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Walmart’s new robots are loved by staff—and ignored by customers

Bossa Nova is creating robotic coworkers for the retail world.
January 31, 2018
Bossa Nova

Walmart may be grabbing headlines for its embrace of cutting-edge technologies, but at the heart of those changes are companies like Bossa Nova. The San Francisco-based robotics firm created the robots now roaming the aisles in 50 Walmart locations around the US.

Bossa Nova’s robots are able to perform tasks such as identifying when items are out of stock, locating incorrect prices, and detecting wrong or missing labels. We spoke to Martin Hitch, chief business officer at Bossa Nova, about the technology behind the machines and how they are being received by shoppers and employees.

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Erin: How have employees responded to the robots? Have you received any pushback because of the “robots are taking my job” idea?

Martin: When we first deployed a robot in a store, the associates were the people that understood it first. This boring, repetitive task of scanning the shelves—we have yet to meet someone who has liked to do that. Employees instantly become the advocates for the robot.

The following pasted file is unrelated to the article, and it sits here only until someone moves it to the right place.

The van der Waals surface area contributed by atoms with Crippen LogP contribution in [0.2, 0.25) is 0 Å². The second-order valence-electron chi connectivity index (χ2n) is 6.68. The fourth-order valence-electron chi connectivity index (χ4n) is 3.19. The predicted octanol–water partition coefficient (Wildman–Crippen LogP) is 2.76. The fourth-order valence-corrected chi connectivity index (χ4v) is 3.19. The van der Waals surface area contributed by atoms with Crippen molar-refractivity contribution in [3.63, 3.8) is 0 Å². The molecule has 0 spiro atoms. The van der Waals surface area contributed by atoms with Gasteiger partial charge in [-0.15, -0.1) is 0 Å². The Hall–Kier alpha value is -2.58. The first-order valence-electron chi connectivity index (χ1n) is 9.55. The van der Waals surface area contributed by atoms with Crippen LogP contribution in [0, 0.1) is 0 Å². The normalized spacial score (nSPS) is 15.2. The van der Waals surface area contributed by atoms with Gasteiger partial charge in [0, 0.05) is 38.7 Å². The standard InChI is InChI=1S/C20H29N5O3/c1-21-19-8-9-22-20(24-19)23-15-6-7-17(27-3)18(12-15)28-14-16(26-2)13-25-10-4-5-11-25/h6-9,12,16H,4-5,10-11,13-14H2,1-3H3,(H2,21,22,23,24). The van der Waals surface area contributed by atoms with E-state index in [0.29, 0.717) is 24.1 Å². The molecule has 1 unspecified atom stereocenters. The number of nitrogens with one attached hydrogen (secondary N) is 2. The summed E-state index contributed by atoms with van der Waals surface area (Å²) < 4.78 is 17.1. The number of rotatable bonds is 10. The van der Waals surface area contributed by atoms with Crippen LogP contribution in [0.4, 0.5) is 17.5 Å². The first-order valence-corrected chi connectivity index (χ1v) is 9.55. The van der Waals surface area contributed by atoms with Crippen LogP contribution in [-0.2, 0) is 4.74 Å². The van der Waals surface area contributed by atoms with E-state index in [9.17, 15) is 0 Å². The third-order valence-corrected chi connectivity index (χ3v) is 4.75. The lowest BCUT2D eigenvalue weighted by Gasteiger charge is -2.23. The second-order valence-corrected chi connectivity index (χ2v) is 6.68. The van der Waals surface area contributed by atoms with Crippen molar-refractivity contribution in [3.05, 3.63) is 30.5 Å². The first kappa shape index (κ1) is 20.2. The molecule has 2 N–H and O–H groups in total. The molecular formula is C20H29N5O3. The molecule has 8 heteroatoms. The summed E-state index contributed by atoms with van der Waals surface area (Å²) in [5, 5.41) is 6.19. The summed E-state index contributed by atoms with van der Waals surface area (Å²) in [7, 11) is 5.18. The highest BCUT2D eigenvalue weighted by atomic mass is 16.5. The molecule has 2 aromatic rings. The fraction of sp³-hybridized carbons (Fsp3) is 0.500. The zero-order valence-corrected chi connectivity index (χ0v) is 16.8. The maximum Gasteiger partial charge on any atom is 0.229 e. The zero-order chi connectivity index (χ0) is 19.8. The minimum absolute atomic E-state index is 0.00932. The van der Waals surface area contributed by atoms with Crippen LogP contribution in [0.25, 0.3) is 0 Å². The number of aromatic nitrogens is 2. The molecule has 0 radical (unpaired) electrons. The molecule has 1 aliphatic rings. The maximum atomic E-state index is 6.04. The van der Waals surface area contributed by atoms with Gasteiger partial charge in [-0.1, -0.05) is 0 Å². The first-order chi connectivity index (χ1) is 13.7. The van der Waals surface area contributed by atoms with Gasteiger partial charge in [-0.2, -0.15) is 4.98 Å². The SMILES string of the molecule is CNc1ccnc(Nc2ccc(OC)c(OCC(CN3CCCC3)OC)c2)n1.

“Employees instantly become the advocates for the robot.”

One way they do that is by giving it a name—the robots all have Walmart name badges on. The employees have competitions to see what the right name is for each robot. They also advocate for the robot to the general public. It’s the store staff saying, “It’s helping me.” We see them now defending the robot.

What about shoppers?

It's typically one of two different extremes. One of them is natural curiosity. They are going to go ask what it does, and why. When a robot is first deployed, we have a chaperone in the store to answer those questions. But at least 50 percent completely ignore it like it is any other device, which surprised us.

How are the robots able to communicate with the shoppers and their human coworkers once the chaperone is gone?

We spent a lot of time researching the right way for the robots to interact with humans. One of the earlier tests used car signaling as a model to help people understand what the robot is going to do next. We put a foam model on top of a radio-controlled toy car and drove it through the store. It had a system that used blinking the signals similar to those of a car. People didn’t understand what it was doing. They didn’t expect to see cars driving around their retail store—they expected more subtle cues. So today when our robot moves it emits a sound so it doesn’t surprise people, and it uses light to indicate when people get too close.

The conversation has been edited for clarity and length.

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